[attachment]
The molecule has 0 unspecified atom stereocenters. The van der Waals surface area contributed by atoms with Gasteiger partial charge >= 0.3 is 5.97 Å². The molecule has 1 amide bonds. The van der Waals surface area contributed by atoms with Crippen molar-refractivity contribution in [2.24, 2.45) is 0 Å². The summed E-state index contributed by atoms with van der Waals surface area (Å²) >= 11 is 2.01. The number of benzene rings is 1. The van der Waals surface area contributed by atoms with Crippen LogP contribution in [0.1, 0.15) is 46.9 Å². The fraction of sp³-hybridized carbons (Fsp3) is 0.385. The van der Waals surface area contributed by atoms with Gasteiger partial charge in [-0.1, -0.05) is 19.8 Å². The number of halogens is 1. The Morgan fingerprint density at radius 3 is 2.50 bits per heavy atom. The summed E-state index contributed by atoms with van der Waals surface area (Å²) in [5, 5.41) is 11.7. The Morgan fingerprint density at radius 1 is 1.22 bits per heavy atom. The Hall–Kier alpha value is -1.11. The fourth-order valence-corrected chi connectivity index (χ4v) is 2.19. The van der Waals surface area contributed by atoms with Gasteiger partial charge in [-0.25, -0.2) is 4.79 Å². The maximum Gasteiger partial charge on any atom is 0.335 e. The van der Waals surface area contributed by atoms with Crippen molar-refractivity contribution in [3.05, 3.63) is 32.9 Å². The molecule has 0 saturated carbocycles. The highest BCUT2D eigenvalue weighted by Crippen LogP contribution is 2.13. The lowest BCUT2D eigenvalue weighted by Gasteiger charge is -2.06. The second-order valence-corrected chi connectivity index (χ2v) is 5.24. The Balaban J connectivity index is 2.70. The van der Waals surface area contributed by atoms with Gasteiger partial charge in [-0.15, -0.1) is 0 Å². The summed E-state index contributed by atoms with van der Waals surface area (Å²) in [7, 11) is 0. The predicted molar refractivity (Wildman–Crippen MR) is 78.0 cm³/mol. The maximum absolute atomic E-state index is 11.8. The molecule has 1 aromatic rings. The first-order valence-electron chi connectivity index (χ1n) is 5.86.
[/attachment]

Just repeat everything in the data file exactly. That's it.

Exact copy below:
The molecule has 0 unspecified atom stereocenters. The van der Waals surface area contributed by atoms with Gasteiger partial charge >= 0.3 is 5.97 Å². The molecule has 1 amide bonds. The van der Waals surface area contributed by atoms with Crippen molar-refractivity contribution in [2.24, 2.45) is 0 Å². The summed E-state index contributed by atoms with van der Waals surface area (Å²) >= 11 is 2.01. The number of benzene rings is 1. The van der Waals surface area contributed by atoms with Crippen LogP contribution in [0.1, 0.15) is 46.9 Å². The fraction of sp³-hybridized carbons (Fsp3) is 0.385. The van der Waals surface area contributed by atoms with Gasteiger partial charge in [-0.1, -0.05) is 19.8 Å². The number of halogens is 1. The Morgan fingerprint density at radius 3 is 2.50 bits per heavy atom. The summed E-state index contributed by atoms with van der Waals surface area (Å²) in [5, 5.41) is 11.7. The Morgan fingerprint density at radius 1 is 1.22 bits per heavy atom. The Hall–Kier alpha value is -1.11. The fourth-order valence-corrected chi connectivity index (χ4v) is 2.19. The van der Waals surface area contributed by atoms with Gasteiger partial charge in [-0.25, -0.2) is 4.79 Å². The maximum Gasteiger partial charge on any atom is 0.335 e. The van der Waals surface area contributed by atoms with Crippen molar-refractivity contribution in [3.05, 3.63) is 32.9 Å². The molecule has 0 saturated carbocycles. The highest BCUT2D eigenvalue weighted by Crippen LogP contribution is 2.13. The lowest BCUT2D eigenvalue weighted by Gasteiger charge is -2.06. The second-order valence-corrected chi connectivity index (χ2v) is 5.24. The Balaban J connectivity index is 2.70. The van der Waals surface area contributed by atoms with Gasteiger partial charge in [-0.15, -0.1) is 0 Å². The summed E-state index contributed by atoms with van der Waals surface area (Å²) in [7, 11) is 0. The predicted molar refractivity (Wildman–Crippen MR) is 78.0 cm³/mol. The maximum absolute atomic E-state index is 11.8. The molecule has 1 aromatic rings. The first-order valence-electron chi connectivity index (χ1n) is 5.86.